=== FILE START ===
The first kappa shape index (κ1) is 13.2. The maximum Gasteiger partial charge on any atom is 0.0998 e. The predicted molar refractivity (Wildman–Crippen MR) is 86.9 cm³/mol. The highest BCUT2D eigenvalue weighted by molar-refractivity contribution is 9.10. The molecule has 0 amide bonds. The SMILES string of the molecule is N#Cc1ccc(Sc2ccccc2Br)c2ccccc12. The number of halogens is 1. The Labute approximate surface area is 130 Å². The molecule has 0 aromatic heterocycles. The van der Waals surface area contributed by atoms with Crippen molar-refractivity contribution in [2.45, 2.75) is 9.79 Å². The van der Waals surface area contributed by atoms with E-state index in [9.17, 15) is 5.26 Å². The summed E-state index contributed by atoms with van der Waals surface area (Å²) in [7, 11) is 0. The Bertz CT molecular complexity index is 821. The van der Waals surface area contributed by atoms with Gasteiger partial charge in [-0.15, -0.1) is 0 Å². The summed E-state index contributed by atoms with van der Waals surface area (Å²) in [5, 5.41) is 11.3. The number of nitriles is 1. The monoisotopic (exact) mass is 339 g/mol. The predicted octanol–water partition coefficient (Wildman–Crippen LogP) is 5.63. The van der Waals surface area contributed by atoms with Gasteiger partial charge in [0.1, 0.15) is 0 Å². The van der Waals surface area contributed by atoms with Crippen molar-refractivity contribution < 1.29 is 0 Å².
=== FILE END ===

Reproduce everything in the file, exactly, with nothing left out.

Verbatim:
The first kappa shape index (κ1) is 13.2. The maximum Gasteiger partial charge on any atom is 0.0998 e. The predicted molar refractivity (Wildman–Crippen MR) is 86.9 cm³/mol. The highest BCUT2D eigenvalue weighted by molar-refractivity contribution is 9.10. The molecule has 0 amide bonds. The SMILES string of the molecule is N#Cc1ccc(Sc2ccccc2Br)c2ccccc12. The number of halogens is 1. The Labute approximate surface area is 130 Å². The molecule has 0 aromatic heterocycles. The van der Waals surface area contributed by atoms with Crippen molar-refractivity contribution in [2.45, 2.75) is 9.79 Å². The van der Waals surface area contributed by atoms with E-state index in [9.17, 15) is 5.26 Å². The summed E-state index contributed by atoms with van der Waals surface area (Å²) in [7, 11) is 0. The Bertz CT molecular complexity index is 821. The van der Waals surface area contributed by atoms with Gasteiger partial charge in [-0.15, -0.1) is 0 Å². The summed E-state index contributed by atoms with van der Waals surface area (Å²) in [5, 5.41) is 11.3. The number of nitriles is 1. The monoisotopic (exact) mass is 339 g/mol. The predicted octanol–water partition coefficient (Wildman–Crippen LogP) is 5.63. The van der Waals surface area contributed by atoms with Gasteiger partial charge in [0.1, 0.15) is 0 Å². The van der Waals surface area contributed by atoms with Crippen molar-refractivity contribution < 1.29 is 0 Å².